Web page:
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Joe Sixpack: cream ale's an American original

A HARSHER CRITIC would sip a cream ale and sniff that the brewer had dumbed down a perfectly good pale ale by adding sugar and corn to the kettle.

A HARSHER CRITIC would sip a cream ale and sniff that the brewer had dumbed down a perfectly good pale ale by adding sugar and corn to the kettle.

Where are the hops? The body?

And he would have a point, because this often-overlooked summertime style is truly a compromise.

Head back to the late 19th century, when a wave of immigrant brewers perfected the newfangled American lager, and put yourself in the shoes of an old-time ale maker. Everywhere you look, your customers are drinking this confounded, brilliantly clear, crisp Bohemian-style lager, and you're still making dark, ponderous ales and porters.

What are you going to do?

Lighten up, of course. Use pale malts and add corn - it's completely fermentable, doesn't leave behind any proteins and even softens the body. Then you've got to knock down some of those fruity yeast esters produced by warm fermentation, so you condition your ale at a cooler temperature, like a lager.

What you get is fizzy and yellow, with only a nod toward the complexity of an ale.

Yes, it's tempting for the purist to shrug it off as lifeless, adjunct-filled factory swill. But take another gulp and understand that this is a whole 'nother kind of beer, a stylistic hybrid, an American original designed for simple refreshment.

That's what drove Clarence Geminn in 1960 to begin making what many regard as the classic modern version of cream ale at Genesee Brewing in Rochester, N.Y.

"We always considered ourselves a true ale brewery," said his son, Gary, who brewed countless batches himself during a 42-year span at the facility. "My father was looking for something a little milder than our 12 Horse Ale. Something a little less harsh, but with a little tartness."

The result was Genesee Cream Ale, a beer that eventually became a million-barrel seller in New York and Pennsylvania alone. Its hint of hops aroma and soft flavor (not to mention its cheap price) made it a popular go-to draft for anyone looking for something other than the usual industrial lager.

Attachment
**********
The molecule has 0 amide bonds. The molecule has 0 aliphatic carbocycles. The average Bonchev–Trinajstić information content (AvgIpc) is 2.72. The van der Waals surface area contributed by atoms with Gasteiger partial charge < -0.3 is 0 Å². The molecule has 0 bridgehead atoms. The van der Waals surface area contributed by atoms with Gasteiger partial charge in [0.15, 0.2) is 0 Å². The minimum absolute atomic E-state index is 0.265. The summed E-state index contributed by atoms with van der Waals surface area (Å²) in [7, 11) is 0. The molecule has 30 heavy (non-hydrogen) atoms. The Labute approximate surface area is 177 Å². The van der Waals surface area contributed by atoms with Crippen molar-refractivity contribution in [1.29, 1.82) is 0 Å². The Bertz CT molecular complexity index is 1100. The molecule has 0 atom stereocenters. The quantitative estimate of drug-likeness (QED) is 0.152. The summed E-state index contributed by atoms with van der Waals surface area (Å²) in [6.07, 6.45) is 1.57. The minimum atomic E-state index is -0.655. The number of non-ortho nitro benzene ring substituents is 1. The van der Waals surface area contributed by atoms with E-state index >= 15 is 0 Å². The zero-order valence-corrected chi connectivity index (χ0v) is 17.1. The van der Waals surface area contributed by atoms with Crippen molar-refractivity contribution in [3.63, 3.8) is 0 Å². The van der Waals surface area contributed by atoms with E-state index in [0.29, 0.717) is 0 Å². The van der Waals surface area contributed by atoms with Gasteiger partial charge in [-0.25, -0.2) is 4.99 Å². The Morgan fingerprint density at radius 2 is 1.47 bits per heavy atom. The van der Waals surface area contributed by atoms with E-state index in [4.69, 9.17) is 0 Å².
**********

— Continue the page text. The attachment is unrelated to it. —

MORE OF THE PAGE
Geminn, who retired from the brewery three years ago, won't reveal the exact recipe. "It's still a closely guarded secret after all these years," he said. But he acknowledged that it's essentially a blend of that old 12 Horse and the brewery's lager, Genesee Beer.

"That gave it a nice balance."

Genesee's famous beer took a back seat in recent years as its owners at High Falls Brewing, in Rochester, concentrated on its craft brands under the Dundee Ales & Lagers label. But the brewery's new owners announced last week that they will begin a new marketing push in the Northeast to return cream ale and other Genesee brands to their former glory.

Only a few craft breweries, notably including New Glarus (Wisconsin) and Anderson Valley (California), bottle cream ales. Traditionalists are more likely to turn to an old cult fave, Little Kings (Ohio), which just returned to the market after a short absence, in its trademark 7-ounce bottles.

The style, however, does turn up in brewpub restaurants, where it's often served as a "transition" beer for those weaned on mainstream lagers.

"It's a nice baby step up from BudMillerCoors," said brewer Victor Novak, whose award-winning cream ale is the No. 1 seller at TAPS Fish House & Brewery, near Anaheim, Calif.

Novak acknowledges that it's the same recipe he followed when he worked in the 1990s as an assistant at the old Dock Street brewpub at Logan Square. That recipe was designed by local brewery legend Bill Moeller, a former brewmaster at Schmidt's, whose Neuweiler Cream Ale was an area favorite.

According to Moeller's recipe, corn sugar - derided by many as a cheap adjunct ingredient - is essential in cream ale.

"That's the traditional way to make cream ale," Novak said. "You don't taste the corn because it's a very long boil, but it does add a touch of sweetness."

The beer is fermented at a typical ale temperature, about 68 degrees, for its first five days, then it's gradually chilled to a lager-like 33 degrees for 15 days of conditioning. The slow process produces a light, crisp, refreshing brew.

"Cream ale is not as hoppy as a pils," Novak said, "Once people realize it's not too dry, they suck it down like crazy."

And one other thing, Novak stressed: "It's definitely not a dumbed-down beer." *

"Joe Sixpack" by Don Russell appears weekly in Big Fat Friday. For more on the beer scene in Philly and beyond, visit Send e-mail to